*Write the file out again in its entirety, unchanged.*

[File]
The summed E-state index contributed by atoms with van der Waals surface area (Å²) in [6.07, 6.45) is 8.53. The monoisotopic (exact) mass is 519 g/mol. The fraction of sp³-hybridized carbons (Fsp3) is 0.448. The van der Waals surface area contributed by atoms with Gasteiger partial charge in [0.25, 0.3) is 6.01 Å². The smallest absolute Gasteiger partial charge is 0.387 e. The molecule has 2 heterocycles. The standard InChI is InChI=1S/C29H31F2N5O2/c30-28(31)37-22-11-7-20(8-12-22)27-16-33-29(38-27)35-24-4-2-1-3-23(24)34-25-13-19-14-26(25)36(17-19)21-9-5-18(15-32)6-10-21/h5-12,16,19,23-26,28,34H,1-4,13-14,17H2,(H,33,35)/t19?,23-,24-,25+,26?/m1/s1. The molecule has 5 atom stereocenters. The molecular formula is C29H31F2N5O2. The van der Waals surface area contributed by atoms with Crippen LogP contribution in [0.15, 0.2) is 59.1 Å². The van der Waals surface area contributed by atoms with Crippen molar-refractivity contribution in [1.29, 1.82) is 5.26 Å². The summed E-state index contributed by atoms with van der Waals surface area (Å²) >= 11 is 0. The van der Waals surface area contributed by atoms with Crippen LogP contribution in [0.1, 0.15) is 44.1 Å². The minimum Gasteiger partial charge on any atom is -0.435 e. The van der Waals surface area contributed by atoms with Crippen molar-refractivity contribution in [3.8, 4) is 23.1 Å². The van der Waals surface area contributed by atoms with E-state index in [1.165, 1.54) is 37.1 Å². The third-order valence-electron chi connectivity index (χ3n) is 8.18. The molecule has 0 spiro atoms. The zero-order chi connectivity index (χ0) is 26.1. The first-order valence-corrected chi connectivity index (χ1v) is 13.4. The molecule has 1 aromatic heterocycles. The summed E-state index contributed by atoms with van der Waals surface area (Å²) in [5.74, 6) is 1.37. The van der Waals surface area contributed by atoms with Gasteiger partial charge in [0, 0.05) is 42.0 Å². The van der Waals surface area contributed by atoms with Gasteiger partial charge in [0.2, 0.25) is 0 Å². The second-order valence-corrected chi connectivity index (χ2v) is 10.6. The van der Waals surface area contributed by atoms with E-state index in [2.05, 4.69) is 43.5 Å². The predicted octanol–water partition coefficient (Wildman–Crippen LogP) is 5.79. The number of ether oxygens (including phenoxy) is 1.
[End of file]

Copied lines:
The summed E-state index contributed by atoms with van der Waals surface area (Å²) in [6.07, 6.45) is 8.53. The monoisotopic (exact) mass is 519 g/mol. The fraction of sp³-hybridized carbons (Fsp3) is 0.448. The van der Waals surface area contributed by atoms with Gasteiger partial charge in [0.25, 0.3) is 6.01 Å². The smallest absolute Gasteiger partial charge is 0.387 e. The molecule has 2 heterocycles. The standard InChI is InChI=1S/C29H31F2N5O2/c30-28(31)37-22-11-7-20(8-12-22)27-16-33-29(38-27)35-24-4-2-1-3-23(24)34-25-13-19-14-26(25)36(17-19)21-9-5-18(15-32)6-10-21/h5-12,16,19,23-26,28,34H,1-4,13-14,17H2,(H,33,35)/t19?,23-,24-,25+,26?/m1/s1. The molecule has 5 atom stereocenters. The molecular formula is C29H31F2N5O2. The van der Waals surface area contributed by atoms with Crippen LogP contribution in [0.15, 0.2) is 59.1 Å². The van der Waals surface area contributed by atoms with Crippen molar-refractivity contribution in [1.29, 1.82) is 5.26 Å². The summed E-state index contributed by atoms with van der Waals surface area (Å²) >= 11 is 0. The van der Waals surface area contributed by atoms with Crippen LogP contribution in [0.1, 0.15) is 44.1 Å². The minimum Gasteiger partial charge on any atom is -0.435 e. The van der Waals surface area contributed by atoms with Crippen molar-refractivity contribution in [3.8, 4) is 23.1 Å². The van der Waals surface area contributed by atoms with E-state index in [1.165, 1.54) is 37.1 Å². The third-order valence-electron chi connectivity index (χ3n) is 8.18. The molecule has 0 spiro atoms. The zero-order chi connectivity index (χ0) is 26.1. The first-order valence-corrected chi connectivity index (χ1v) is 13.4. The molecule has 1 aromatic heterocycles. The summed E-state index contributed by atoms with van der Waals surface area (Å²) in [5.74, 6) is 1.37. The van der Waals surface area contributed by atoms with Gasteiger partial charge in [0, 0.05) is 42.0 Å². The van der Waals surface area contributed by atoms with Gasteiger partial charge in [0.2, 0.25) is 0 Å². The second-order valence-corrected chi connectivity index (χ2v) is 10.6. The van der Waals surface area contributed by atoms with E-state index in [2.05, 4.69) is 43.5 Å². The predicted octanol–water partition coefficient (Wildman–Crippen LogP) is 5.79. The number of ether oxygens (including phenoxy) is 1.